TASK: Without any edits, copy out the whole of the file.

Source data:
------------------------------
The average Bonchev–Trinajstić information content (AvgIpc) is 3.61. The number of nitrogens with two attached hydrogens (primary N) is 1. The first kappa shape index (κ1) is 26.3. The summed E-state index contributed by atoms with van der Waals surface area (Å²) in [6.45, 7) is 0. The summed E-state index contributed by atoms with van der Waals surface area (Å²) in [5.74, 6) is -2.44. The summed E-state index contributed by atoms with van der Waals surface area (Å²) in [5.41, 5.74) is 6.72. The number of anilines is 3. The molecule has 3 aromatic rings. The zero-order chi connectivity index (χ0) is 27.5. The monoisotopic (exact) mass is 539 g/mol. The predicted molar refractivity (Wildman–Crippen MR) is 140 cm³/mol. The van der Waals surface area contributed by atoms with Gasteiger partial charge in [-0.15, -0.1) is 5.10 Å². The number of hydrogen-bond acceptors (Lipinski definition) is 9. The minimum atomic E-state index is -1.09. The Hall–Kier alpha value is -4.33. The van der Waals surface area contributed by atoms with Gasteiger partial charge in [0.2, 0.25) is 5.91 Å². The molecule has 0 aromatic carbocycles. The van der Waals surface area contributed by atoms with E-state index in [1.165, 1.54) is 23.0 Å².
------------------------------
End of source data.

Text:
The average Bonchev–Trinajstić information content (AvgIpc) is 3.61. The number of nitrogens with two attached hydrogens (primary N) is 1. The first kappa shape index (κ1) is 26.3. The summed E-state index contributed by atoms with van der Waals surface area (Å²) in [6.45, 7) is 0. The summed E-state index contributed by atoms with van der Waals surface area (Å²) in [5.74, 6) is -2.44. The summed E-state index contributed by atoms with van der Waals surface area (Å²) in [5.41, 5.74) is 6.72. The number of anilines is 3. The molecule has 3 aromatic rings. The zero-order chi connectivity index (χ0) is 27.5. The monoisotopic (exact) mass is 539 g/mol. The predicted molar refractivity (Wildman–Crippen MR) is 140 cm³/mol. The van der Waals surface area contributed by atoms with Gasteiger partial charge in [-0.15, -0.1) is 5.10 Å². The number of hydrogen-bond acceptors (Lipinski definition) is 9. The minimum atomic E-state index is -1.09. The Hall–Kier alpha value is -4.33. The van der Waals surface area contributed by atoms with Gasteiger partial charge in [0.2, 0.25) is 5.91 Å². The molecule has 0 aromatic carbocycles. The van der Waals surface area contributed by atoms with E-state index in [1.165, 1.54) is 23.0 Å².